People are calling the library with this question this holiday season. Should they buy their old mom or dad an e-book reader? What does the library have to offer? Which reader is most compatible with the library's e-books?
Last week, a quite elderly man came in, an "eighty-something", wanting to get some library e-books for his Kindle. He seemed to think that he could check out a stack of e-books, take them home, and put them on his Kindle to read. Where was his Kindle? It was in his car. There was no way I could give him the help he needed. I was simply too busy. So I sent him down to KH, our e-media expert at the Media Desk, after calling her first. She was also busy, but said she'd do what she could.
Today, a man called from Boston, wondering about giving his father, who lives in our area, an e-book reader. I explained that the library currently offers fewer than a thousand e-book titles. Until recently, the Nook seemed to be the most commonly used reader, but that our vendor, OverDrive, had recently done a deal with Amazon to provide e-books for the Kindle. But Kindle owners had to have an Amazon account as well as a library card, since OverDrive will send them to Amazon to get the Kindle version of the e-book.
Did his father do e-mail? Many of the library's e-books have waiting lists, and users are notified by e-mail when their e-book is available. Yes, he said. Well, that was encouraging. Once the reader is properly set up to work with OverDrive, it should be pretty painless, I said.
The more I thought about it, the more I was filled with doubt. I remembered how we had given my parents DVD's we'd thought they would like, only to find them still in their wrappers when we visited. My parents had been unable to make their DVD player work with their new cable box, and had actually lost their remote controller.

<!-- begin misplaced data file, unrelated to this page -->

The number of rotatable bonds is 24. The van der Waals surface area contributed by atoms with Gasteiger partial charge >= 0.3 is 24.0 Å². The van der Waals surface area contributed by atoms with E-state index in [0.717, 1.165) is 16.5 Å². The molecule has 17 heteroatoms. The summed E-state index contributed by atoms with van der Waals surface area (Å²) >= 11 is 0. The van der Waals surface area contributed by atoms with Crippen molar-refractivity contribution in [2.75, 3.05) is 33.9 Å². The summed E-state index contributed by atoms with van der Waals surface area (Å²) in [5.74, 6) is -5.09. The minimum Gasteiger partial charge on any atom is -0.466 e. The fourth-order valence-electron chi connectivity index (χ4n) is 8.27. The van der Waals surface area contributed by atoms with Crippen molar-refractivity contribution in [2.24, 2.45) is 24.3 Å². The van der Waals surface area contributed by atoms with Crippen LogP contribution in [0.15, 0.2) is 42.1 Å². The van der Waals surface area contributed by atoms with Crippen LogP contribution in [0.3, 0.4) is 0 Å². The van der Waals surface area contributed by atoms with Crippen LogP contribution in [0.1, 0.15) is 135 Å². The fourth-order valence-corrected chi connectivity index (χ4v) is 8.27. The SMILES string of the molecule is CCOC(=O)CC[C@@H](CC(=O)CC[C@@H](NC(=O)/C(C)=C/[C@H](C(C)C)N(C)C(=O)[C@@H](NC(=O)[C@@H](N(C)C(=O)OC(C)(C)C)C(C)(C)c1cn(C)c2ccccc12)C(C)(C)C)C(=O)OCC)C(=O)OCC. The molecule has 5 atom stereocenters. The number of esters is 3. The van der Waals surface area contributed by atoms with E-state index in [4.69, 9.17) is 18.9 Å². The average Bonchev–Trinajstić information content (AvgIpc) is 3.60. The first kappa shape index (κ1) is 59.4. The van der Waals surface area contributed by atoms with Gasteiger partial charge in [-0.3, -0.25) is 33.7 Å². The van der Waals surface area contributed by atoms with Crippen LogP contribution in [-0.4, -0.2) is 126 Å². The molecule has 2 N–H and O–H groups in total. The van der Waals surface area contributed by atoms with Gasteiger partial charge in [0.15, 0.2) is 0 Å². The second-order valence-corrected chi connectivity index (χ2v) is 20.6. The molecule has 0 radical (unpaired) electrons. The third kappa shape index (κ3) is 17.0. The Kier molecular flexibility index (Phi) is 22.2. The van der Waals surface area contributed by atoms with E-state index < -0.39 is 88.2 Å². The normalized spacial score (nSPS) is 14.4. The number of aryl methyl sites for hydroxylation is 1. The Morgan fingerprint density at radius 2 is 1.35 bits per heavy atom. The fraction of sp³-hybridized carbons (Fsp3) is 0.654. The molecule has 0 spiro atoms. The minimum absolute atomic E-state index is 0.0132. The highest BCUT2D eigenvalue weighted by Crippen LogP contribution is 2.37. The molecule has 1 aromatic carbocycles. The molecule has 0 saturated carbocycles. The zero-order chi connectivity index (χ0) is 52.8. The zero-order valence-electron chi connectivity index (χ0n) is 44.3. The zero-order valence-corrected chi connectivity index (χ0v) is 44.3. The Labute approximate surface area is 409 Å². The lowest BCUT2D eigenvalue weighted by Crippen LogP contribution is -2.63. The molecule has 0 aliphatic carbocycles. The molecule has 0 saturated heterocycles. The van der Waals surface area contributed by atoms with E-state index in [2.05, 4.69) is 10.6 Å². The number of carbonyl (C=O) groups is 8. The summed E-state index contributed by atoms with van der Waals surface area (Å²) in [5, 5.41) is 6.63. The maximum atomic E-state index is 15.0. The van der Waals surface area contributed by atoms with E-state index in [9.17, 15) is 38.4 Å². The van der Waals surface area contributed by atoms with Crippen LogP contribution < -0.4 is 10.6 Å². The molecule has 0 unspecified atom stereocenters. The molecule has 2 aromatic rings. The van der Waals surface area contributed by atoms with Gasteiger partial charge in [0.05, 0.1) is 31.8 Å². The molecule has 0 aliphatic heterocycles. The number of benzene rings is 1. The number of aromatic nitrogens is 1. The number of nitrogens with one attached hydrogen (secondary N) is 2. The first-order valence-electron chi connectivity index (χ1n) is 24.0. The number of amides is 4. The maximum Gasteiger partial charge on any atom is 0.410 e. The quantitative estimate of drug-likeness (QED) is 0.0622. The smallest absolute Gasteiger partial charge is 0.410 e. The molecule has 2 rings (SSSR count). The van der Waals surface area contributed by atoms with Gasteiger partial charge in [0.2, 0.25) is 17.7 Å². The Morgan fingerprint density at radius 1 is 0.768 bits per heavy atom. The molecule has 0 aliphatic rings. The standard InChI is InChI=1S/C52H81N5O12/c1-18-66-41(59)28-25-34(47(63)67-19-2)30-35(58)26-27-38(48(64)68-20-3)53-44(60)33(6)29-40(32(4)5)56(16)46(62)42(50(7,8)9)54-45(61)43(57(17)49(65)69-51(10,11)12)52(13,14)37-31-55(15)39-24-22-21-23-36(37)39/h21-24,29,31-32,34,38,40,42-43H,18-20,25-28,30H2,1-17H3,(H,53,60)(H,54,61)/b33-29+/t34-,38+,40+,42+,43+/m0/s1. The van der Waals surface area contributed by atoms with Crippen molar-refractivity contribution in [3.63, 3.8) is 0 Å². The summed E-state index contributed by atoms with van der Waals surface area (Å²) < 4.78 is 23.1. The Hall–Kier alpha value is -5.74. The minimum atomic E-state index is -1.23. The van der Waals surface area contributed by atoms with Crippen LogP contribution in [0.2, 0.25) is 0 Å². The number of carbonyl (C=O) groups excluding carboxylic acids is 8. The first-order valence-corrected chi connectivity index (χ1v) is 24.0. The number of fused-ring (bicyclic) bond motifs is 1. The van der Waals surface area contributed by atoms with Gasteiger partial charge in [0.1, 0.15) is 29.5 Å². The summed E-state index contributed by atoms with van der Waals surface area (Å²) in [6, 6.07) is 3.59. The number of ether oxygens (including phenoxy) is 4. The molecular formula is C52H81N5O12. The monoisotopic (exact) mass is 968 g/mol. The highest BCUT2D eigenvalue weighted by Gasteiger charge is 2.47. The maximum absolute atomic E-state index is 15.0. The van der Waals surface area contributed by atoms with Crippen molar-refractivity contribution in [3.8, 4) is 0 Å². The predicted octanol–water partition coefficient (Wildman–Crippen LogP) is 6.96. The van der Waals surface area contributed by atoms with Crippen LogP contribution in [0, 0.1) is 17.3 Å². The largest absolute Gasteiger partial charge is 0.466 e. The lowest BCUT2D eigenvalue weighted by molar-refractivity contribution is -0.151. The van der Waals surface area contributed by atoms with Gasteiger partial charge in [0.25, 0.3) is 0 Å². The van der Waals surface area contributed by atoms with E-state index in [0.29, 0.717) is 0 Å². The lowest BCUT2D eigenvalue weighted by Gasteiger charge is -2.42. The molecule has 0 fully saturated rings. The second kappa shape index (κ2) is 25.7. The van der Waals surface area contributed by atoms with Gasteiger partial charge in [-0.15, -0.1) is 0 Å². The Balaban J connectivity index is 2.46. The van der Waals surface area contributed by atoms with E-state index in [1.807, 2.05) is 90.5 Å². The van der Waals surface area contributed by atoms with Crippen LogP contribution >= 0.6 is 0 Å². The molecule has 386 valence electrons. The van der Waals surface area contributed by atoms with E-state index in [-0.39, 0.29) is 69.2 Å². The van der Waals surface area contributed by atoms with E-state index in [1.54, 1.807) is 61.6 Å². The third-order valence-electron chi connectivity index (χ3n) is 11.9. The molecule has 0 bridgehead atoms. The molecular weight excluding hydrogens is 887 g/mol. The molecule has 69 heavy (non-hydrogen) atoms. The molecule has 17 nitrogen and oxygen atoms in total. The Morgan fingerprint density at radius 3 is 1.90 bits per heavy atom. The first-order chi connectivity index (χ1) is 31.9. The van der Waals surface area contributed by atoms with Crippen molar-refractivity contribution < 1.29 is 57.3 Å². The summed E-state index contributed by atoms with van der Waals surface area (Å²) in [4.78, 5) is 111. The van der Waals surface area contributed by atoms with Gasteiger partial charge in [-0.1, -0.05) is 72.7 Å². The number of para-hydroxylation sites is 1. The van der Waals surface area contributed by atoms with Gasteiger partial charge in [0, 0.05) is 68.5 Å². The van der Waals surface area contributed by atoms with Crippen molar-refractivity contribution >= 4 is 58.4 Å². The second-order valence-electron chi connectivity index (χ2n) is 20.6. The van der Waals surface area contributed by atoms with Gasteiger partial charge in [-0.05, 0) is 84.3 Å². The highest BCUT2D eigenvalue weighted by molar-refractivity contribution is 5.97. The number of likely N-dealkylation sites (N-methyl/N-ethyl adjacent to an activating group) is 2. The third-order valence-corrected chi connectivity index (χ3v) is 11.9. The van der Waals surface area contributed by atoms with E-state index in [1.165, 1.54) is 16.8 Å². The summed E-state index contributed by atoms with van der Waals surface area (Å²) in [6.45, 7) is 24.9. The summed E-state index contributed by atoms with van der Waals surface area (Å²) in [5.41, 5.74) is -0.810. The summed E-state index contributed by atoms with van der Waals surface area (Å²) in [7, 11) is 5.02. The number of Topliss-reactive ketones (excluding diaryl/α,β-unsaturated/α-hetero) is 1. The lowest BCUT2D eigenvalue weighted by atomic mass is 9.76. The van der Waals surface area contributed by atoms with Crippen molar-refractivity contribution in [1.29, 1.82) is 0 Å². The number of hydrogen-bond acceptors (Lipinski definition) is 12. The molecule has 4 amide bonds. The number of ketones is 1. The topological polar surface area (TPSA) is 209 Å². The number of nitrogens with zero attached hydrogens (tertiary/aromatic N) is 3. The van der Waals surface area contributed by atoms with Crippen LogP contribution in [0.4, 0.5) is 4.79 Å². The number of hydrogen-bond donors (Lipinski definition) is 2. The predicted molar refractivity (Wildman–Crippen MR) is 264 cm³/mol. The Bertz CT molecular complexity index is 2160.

These Boomer adults have gotten the impression that, if they buy their parents e-readers, the library will be able to supply their parents' reading needs with free library e-books. And at this point, that is just not realistic. Even if learning to use an e-reader is not too steep a learning curve for their parent, libraries don't have the funding to provide e-books in the same numbers as they do hard copies.
I've delivered services to senior communities, and I know how much they read. Assuming that they become comfortable with downloading e-books to their readers, they will very quickly read through our current selections. They will be able to get the most popular authors from the library, provided they are willing to wait. But they will also have to purchase additional titles on their own.
I guess I would ask a couple of questions when people call, wondering if an e-reader would work for their parent. Is the parent already computer literate, and using e-mail? Do they have any experience with portable devices, such as an iPod or a smartphone? If not, an e-reader may be outside their comfort zone,and will likely stay in its box in a closet.